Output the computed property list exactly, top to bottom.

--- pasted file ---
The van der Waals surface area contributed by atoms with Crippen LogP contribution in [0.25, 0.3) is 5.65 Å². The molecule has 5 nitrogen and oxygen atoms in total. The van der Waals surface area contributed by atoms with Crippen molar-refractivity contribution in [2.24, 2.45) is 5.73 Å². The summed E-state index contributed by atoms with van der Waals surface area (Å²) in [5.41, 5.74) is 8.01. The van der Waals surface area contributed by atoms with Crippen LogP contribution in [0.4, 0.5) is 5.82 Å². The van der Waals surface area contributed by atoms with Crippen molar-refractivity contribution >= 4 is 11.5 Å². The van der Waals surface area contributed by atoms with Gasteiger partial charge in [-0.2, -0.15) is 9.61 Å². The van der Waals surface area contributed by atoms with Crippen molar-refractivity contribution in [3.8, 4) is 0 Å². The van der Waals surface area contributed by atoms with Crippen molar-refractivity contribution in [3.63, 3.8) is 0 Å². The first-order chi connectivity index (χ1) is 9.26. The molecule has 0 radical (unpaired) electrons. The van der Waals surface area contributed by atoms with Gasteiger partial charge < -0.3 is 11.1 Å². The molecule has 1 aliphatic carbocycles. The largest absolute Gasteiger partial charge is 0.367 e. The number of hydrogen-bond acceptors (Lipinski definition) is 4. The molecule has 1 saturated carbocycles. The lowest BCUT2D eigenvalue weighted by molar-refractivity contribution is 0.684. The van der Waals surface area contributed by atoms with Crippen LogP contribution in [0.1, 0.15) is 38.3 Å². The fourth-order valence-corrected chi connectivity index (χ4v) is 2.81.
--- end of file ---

The van der Waals surface area contributed by atoms with Crippen LogP contribution in [0.25, 0.3) is 5.65 Å². The molecule has 5 nitrogen and oxygen atoms in total. The van der Waals surface area contributed by atoms with Crippen molar-refractivity contribution in [2.24, 2.45) is 5.73 Å². The summed E-state index contributed by atoms with van der Waals surface area (Å²) in [5.41, 5.74) is 8.01. The van der Waals surface area contributed by atoms with Crippen LogP contribution in [0.4, 0.5) is 5.82 Å². The van der Waals surface area contributed by atoms with Crippen molar-refractivity contribution >= 4 is 11.5 Å². The van der Waals surface area contributed by atoms with Gasteiger partial charge in [-0.2, -0.15) is 9.61 Å². The van der Waals surface area contributed by atoms with Crippen molar-refractivity contribution in [3.8, 4) is 0 Å². The van der Waals surface area contributed by atoms with Crippen molar-refractivity contribution in [3.63, 3.8) is 0 Å². The first-order chi connectivity index (χ1) is 9.26. The molecule has 0 radical (unpaired) electrons. The van der Waals surface area contributed by atoms with Gasteiger partial charge < -0.3 is 11.1 Å². The molecule has 1 aliphatic carbocycles. The largest absolute Gasteiger partial charge is 0.367 e. The number of hydrogen-bond acceptors (Lipinski definition) is 4. The molecule has 1 saturated carbocycles. The lowest BCUT2D eigenvalue weighted by molar-refractivity contribution is 0.684. The van der Waals surface area contributed by atoms with Crippen LogP contribution in [0.1, 0.15) is 38.3 Å². The fourth-order valence-corrected chi connectivity index (χ4v) is 2.81.